Here is my Flat Tire Moment from last week...
Our younger daughter was headed out for dance class, and our 14 year old asked if we could watch a movie and snuggle while her sister was gone. That sounded great to us, since she has been away all weekend at youth camp. We had missed out on some serious snuggle time. She rattled off a title, said it was rated PG13, and that it was a good opportunity to see it since little sister would be out. I said, "Yeah that sounds good" and Daddy headed out to the door to our nearest Redbox. BOOM! Thump thump thump. Yep, there it was.
I knew it. As soon as I said it, I knew it. I am practically a spokesperson for checking out all forms of media before allowing kids to watch or play it. I use Common Sense Media several times a week to check out tv shows, books, website and movies. I preach this stuff, but apparently, not to myself on this particular day. It crossed Daddy's mind, too, but he assumed I had done my usual research and approved the movie selection. I knew what the problem was, I was too tired and lazy to do it.
So the evening progressed as you are probably imagining it would. The movie was not at all what we expected it to be. It was dark, intense and addressed very serious issues of abuse. The main characters used drugs, drank, and were promiscuous. We stopped it about 30 minutes in to have a serious discussion about whether or not to continue watching. Ultimately, we considered our daughter's maturity level and the opportunity to discuss some issues that she will likely face next year in high school, and decided to watch the rest together. Afterwards, we did have a good discussion about how teens cope with pain, especially when they do not have good relationships with their parents, or have faith to cling to during hard times. But that was just plain grace and mercy. It could have gone another way.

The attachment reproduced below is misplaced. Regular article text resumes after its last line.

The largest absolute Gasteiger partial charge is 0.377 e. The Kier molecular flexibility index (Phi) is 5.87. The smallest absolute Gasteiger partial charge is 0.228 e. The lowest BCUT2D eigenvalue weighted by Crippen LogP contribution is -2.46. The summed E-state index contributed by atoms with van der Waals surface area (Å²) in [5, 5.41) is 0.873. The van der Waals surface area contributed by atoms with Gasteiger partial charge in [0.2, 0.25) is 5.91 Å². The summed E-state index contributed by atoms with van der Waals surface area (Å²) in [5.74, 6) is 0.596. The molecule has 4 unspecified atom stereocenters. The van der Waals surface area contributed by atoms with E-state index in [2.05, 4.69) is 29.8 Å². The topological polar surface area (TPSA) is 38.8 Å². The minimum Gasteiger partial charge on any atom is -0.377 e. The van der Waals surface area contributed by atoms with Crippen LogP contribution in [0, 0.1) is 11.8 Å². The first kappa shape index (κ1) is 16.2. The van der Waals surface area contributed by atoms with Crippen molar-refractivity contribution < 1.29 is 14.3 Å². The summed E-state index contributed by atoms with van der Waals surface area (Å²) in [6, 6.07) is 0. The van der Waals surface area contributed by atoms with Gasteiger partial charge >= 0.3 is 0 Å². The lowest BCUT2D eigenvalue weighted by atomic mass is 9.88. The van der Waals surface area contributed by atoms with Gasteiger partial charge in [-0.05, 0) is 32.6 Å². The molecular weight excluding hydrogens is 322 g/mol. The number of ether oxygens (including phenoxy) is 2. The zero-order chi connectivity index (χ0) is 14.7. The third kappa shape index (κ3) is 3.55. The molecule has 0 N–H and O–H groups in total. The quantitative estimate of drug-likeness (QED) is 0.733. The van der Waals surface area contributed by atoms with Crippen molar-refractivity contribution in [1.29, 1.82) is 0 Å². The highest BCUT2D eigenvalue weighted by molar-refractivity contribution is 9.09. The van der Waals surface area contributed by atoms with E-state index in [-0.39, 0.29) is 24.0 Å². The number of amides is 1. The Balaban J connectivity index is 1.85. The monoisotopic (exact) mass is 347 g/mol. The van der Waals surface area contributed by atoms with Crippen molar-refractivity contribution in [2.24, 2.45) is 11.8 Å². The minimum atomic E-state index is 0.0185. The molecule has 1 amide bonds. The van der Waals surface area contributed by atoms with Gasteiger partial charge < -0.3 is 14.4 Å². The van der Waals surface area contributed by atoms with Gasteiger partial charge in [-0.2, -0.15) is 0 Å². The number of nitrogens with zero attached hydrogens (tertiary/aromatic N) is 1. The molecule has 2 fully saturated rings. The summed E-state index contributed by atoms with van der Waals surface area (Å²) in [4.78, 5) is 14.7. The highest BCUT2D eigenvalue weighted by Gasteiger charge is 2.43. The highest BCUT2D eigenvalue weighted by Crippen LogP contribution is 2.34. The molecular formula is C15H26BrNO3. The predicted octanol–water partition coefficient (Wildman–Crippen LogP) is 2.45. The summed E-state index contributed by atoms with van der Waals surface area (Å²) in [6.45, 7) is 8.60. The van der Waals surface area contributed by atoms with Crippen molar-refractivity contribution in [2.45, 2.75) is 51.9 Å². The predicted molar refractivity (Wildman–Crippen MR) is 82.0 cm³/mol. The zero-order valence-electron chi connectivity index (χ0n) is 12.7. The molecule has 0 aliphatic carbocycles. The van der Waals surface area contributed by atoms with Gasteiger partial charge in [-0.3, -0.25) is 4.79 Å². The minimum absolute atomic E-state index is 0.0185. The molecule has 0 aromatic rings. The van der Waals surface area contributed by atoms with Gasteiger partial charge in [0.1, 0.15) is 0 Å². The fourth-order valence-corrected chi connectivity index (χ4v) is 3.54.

The bottom line is, if I had done my homework, which frankly would have taken all of 5 minutes, we could have made an informed decision beforehand. We could have talked about whether it was a good time for us to tackle some of these weighty issues, and if this is the way we wanted to do it.
Kids don't need perfect parents; which is lucky, since there are none. I share these failures with you so that you will know you are not alone in blowing it, and you will be encouraged that it is rarely a flat tire that takes out the whole vehicle.